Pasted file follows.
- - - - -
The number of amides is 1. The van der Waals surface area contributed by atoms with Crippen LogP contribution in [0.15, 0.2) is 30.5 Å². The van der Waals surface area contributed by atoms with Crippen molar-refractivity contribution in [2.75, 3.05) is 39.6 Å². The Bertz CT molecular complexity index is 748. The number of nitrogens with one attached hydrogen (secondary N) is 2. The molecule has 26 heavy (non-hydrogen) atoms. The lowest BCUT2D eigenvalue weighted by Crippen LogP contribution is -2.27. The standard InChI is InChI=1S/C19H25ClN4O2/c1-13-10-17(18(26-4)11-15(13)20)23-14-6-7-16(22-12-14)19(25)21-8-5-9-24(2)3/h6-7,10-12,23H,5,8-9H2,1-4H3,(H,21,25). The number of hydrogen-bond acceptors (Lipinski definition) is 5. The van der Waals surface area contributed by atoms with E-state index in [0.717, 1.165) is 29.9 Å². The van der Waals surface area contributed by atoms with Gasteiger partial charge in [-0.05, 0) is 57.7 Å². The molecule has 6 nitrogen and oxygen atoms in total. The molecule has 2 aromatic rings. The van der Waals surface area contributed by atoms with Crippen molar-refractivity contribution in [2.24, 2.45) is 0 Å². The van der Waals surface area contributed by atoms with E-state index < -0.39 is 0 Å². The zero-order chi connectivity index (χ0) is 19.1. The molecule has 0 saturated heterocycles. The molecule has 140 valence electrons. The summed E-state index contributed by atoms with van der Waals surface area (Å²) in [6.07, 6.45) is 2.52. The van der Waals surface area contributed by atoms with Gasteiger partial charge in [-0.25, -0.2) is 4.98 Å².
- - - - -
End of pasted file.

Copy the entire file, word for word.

The number of amides is 1. The van der Waals surface area contributed by atoms with Crippen LogP contribution in [0.15, 0.2) is 30.5 Å². The van der Waals surface area contributed by atoms with Crippen molar-refractivity contribution in [2.75, 3.05) is 39.6 Å². The Bertz CT molecular complexity index is 748. The number of nitrogens with one attached hydrogen (secondary N) is 2. The molecule has 26 heavy (non-hydrogen) atoms. The lowest BCUT2D eigenvalue weighted by Crippen LogP contribution is -2.27. The standard InChI is InChI=1S/C19H25ClN4O2/c1-13-10-17(18(26-4)11-15(13)20)23-14-6-7-16(22-12-14)19(25)21-8-5-9-24(2)3/h6-7,10-12,23H,5,8-9H2,1-4H3,(H,21,25). The number of hydrogen-bond acceptors (Lipinski definition) is 5. The van der Waals surface area contributed by atoms with E-state index in [0.717, 1.165) is 29.9 Å². The van der Waals surface area contributed by atoms with Gasteiger partial charge in [-0.05, 0) is 57.7 Å². The molecule has 6 nitrogen and oxygen atoms in total. The molecule has 2 aromatic rings. The van der Waals surface area contributed by atoms with Crippen molar-refractivity contribution in [2.24, 2.45) is 0 Å². The van der Waals surface area contributed by atoms with E-state index < -0.39 is 0 Å². The zero-order chi connectivity index (χ0) is 19.1. The molecule has 0 saturated heterocycles. The molecule has 140 valence electrons. The summed E-state index contributed by atoms with van der Waals surface area (Å²) in [6.07, 6.45) is 2.52. The van der Waals surface area contributed by atoms with Gasteiger partial charge in [-0.25, -0.2) is 4.98 Å².